Fermented Foods and COVID | Natural ACE2 inhibitor?

We first reported on potential, natural strategies worth considering at the beginning of the pandemic. As always there are conflicting thoughts...

To date? No magical cures of course, and reasonably we still must wait for an approved vaccine. Recently though in the flood of COVID research, a population study has come out highlighting one natural contender here worthy of repeat mention. 

Population studies can be dicey, and not each without their own unique caveats. Still, this new publication affords a level of added intrigue, even if indeed with a grain of salt.

The contender? Fermented foods!

Fermented Foods, COVID, ACE2?

Maybe most because of the suggested level of safety, and what appears to be a huge (potential) health payoff. In South Korea, kimchi is an example of a commonly enjoyed, traditional fermented food product, and is at least one nation referenced in the new research. [1]

The Montpellier University team elaborated on what they hypothesize as a link between fatality rate and nationally enjoyed fermentations. This recent population study evaluated a correlation between consumption of fermented foods and rates (and severity) of COVID infection. [1]

Fermented Vegetables ACE2 | Probiotics and COVID

They also contrasted potential benefits of fermented vegetables against traditional fermented milk products. South Korea which consumes a lot of fermented veggies has a relatively low fatality rate, as did countries similar, but not in the case of fermented milk products.

While there is no specific causation, it remains that those countries which have higher consumption of fermented veggies are those with lower fatality rates. Coincidence? 

How does it work? Kimchi and ACE2 | Fermented Foods ACE2

The mechanisms are still under discovery, but natural compounds from fermented vegetables here are explained for a possible balancing effect on ACE2, an enzyme found on certain cell types, especially those in the lungs. 

First reported at the pandemic’s onset, ACE2 is important for targeted treatments because it acts as a primary ‘entry point’ for the virus. And importantly, it’s found in increased levels in those with certain pre-existing conditions, including diabetes and high blood pressure. [2]

Oxidative Stress and COVID | Antioxidants and COVID

One reason these conditions cause increased ACE2 levels is in response to the high levels of “angiotensin 2,” a hormone involved in blood pressure. This hormone causes oxidative stress, and is best when not chronically elevated.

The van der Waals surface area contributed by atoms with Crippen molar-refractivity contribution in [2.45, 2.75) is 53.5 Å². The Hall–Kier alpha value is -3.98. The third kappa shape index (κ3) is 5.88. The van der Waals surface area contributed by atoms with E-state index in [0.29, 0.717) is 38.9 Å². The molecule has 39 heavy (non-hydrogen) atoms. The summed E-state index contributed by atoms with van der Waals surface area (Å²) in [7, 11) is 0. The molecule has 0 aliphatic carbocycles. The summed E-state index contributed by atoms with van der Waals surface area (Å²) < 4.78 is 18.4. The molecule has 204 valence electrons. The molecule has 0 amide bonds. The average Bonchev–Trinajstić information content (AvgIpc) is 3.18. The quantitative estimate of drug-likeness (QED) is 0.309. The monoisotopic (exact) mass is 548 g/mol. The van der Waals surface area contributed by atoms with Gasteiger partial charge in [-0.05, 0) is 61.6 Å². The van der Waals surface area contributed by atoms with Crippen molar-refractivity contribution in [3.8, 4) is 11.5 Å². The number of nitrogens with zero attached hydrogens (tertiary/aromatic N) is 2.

So, ACE2 in this sense protects against undue oxidative stress while controlling that hormone, this very cycle is one reason why ACE2 can be a risk factor for COVID. But it’s not the only determinant either...

In fact, oxidative stress in general may be involved in increased ACE2 activity. [2] Here is where lifestyle and diet come in. 

How to lower ACE2

As high levels of ACE2 may be in response to a variety of free radicals, certain choices which might limit oxidative stress (or naturally increase antioxidants) may serve similar benefits against the virus, either directly or indirectly staying ACE2 in a healthier range.

In the case of fermented vegetables, natural probiotic properties affect metabolism in the gut, optimizing key nutrients and co-factors involved in your body’s natural antioxidant defenses. While also imparting their own antioxidants. [1]

The new population study essentially recommends how fermented veggies may activate your body’s preferred antioxidant pathways. [1,3]

And by relying on primary antioxidants, the body doesn’t have to rely on secondary antioxidants (e.g. ACE2 could be considered one).

Fermented veggies, exercise, and matcha green tea are all examples which naturally increase antioxidant levels in the body.

How to Reduce Risk of COVID

Most importantly, these lifestyle strategies keep your health stocked up on the right antioxidants. This way, your body doesn’t have to call in reinforcements, and perhaps, you can leave that viral doorway (ACE2 enzyme) closed – or at least not wide open.

Exercise might be a given, but it’s additional assurance that both fermented veggies and matcha tea impart a probiotic effect in the gut.

The microbiome is a key foundation to our entire physiology. At least for COVID it may be either friend or foe, and fermented veggies and matcha tea may very well be deciding factors. 


-Team Matcha Kari



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[1] Fonseca, S., Rivas, I., Romaguera, D., Quijal, M., Czarlewski, W., Vidal, A., ... & Cunha, L. M. (2020). Association between consumption of fermented vegetables and COVID-19 mortality at a country level in Europe. medRxiv.
[2] Samavati, L., & Uhal, B. D. (2020). ACE2, Much More Than Just a Receptor for SARS-COV-2. Frontiers in Cellular and Infection Microbiology, 10, 317.
[3] Senger, D. R., Li, D., Jaminet, S. C., & Cao, S. (2016). Activation of the Nrf2 cell defense pathway by ancient foods: disease prevention by important molecules and microbes lost from the modern western diet. PloS one, 11(2), e0148042.